Shahid Afridi: The enigma of Pakistan cricket
Shahid Afridi propelled Pakistan into the final of the Asia Cup 2014 tournament with his two scintillating knocks © AFP
After Shahid Afridi conjured a match-winning knock during Pakistan’s thrilling three-wicket win over Bangladesh in Asia Cup 2014, Vineet Varma wonders as to whether the mercurial batsman has finally come of age in his chequered career, or will it turn out to be another one of those false dawns that has been the hallmark with unerring regularity, for the maverick over the years. Here is a look at one of the finest batsmen Pakistan has produced over the years, who sadly has not lived up to his potential as was expected.
‘Boom Boom’ is the word used for Shahid Afridi and his brand of batting. The funny part about the 34-year-old all-rounder is that people still consider him as that brash and fearless youth who could put the world’s finest bowling line-up to sword on his day. It was way back in 1996-97 that Afridi has smashed the Sri Lankan bowlers all over the park in Nairobi to score what was then the fastest hundred by a player in One-Day International (ODI) cricket. The savageness with which Afridi had dispatched the Sri Lankan bowling led by Chaminda Vaas and Muttiah Muralitharan, had led fans to believe that a new star was born for Pakistan, who could champion their cause in the batting department.
The amazing part about that freakish innings was that Afridi had scored a total of 11 sixes and six fours in that innings and that kind of hitting was unseen of for during that era of ODI cricket. Fast forward to 2014, and it was Bangladesh who were the opponents for Afridi’s side in Asia Cup 2014 as Pakistan were chasing a mammoth 327-run target at Mirpur.
Afridi walked in with the score at 225 for five; the required run-rate that time was in excess of 10. But Afridi unleashed himself as he carted the Bangladeshi bowlers all around the Sher-e-Bangla Stadium, slamming seven sixes and two fours in a 25-ball 59, thus turning the tie on its head. Though Afridi later departed with the score at 294, he had already made sure that Pakistan were back in the game , thus playing a crucial role in Pakistan’s historic win against Bangladesh that night.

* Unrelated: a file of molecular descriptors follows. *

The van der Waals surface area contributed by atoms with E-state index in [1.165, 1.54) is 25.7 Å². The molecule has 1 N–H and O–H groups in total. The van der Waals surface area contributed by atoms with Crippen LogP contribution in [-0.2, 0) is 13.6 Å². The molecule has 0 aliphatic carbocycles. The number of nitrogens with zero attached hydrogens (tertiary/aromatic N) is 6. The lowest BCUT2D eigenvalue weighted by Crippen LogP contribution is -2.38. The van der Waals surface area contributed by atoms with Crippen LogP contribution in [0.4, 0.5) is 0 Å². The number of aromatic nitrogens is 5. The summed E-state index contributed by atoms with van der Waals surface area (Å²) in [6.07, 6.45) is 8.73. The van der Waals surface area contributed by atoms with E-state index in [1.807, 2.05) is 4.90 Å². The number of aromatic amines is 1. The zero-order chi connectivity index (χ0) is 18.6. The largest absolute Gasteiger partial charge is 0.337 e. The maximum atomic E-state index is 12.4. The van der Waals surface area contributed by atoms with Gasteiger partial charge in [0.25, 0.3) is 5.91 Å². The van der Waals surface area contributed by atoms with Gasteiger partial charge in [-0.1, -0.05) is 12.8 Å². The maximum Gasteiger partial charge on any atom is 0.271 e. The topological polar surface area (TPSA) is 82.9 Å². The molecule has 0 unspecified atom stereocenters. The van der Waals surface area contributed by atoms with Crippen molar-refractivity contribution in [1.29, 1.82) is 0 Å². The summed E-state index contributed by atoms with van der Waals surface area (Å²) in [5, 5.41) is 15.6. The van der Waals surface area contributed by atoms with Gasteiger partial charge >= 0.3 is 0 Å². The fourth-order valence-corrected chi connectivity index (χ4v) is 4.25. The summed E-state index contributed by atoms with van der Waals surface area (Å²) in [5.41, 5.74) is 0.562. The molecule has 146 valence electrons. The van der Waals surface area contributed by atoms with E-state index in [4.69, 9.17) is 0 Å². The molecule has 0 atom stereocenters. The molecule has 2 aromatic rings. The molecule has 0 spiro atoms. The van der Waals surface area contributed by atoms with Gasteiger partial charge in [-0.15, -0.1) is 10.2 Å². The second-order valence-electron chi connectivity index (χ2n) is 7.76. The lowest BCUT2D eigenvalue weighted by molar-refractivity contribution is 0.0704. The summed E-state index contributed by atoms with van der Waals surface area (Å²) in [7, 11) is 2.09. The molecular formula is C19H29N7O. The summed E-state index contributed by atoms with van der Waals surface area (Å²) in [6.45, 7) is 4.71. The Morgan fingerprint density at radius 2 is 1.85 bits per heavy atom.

Afridi has been in splendid form in this Asia Cup. But before the tournament, he had a terrible run before the tournament began and there were questions on his future. Looking back at what Afridi did in the last two matches — against India and Bangladesh, one wonders why he has not been able to replicate the form with unerring regularity for Pakistan over the years?
The answer may lie with his temperament as Afridi is a player who is devoid of patience and has no time to score valuable ones and twos, which are so necessary if you are to survive for a long period at the crease and construct an innings. Afridi has an eye for only clearing the ball to the boundary which though may help Pakistan clinch the close thrillers. But these do not come in use if a long and patient knock is required of him in say a Test match.
Afridi has so far played 377 ODI matches for Pakistan but only has scored 7,619 runs at an average of 23.44, figures which seriously undermine his talent. Surprisingly, his record in Test matches is a bit richer as he has played 27 games and scored 1,716 runs at an average of 37.51, which underlines the fact that Afridi does have the ability to play a long knock if he applies himself properly at the crease.
Apart from his batting, Afridi’ famous short-temperedness has also led him to get in trouble on many occasions, such as the infamous incident in Faisalabad against England in 2005, when he tried to scruff up the wicket and was promptly banned for one Test and two ODIs. Another one of his on-field incidents was during the tour to Australia in 2010 when he was suspended chomping on the ball during an ODI at Perth and was banned for two matches. Afridi later claimed that he only tried to ‘smell’ the ball and warranted that the ban against him was uncalled for.
Putting his controversies aside, now though it may be too late for Afridi to aim for sky-high batting records set up by some of his contemporaries, he can at least mellow down his temperament a bit and help Pakistan win close matches. Apart from his batting Afridi has also come of age in terms of his bowling which has seen him consume a huge 378 wickets in ODIs and has also highlighted his ability as a utility all-rounder for Pakistan.
It will not be a surprise if going by current form, Afridi guides Pakistan to the Asia Cup 2014 title and who knows, even the ICC World Cup 2015 to be held in Australia and New Zealand next year
(Vineet Varma is a writer at Cricket Country. He can be followed @Vinfire19)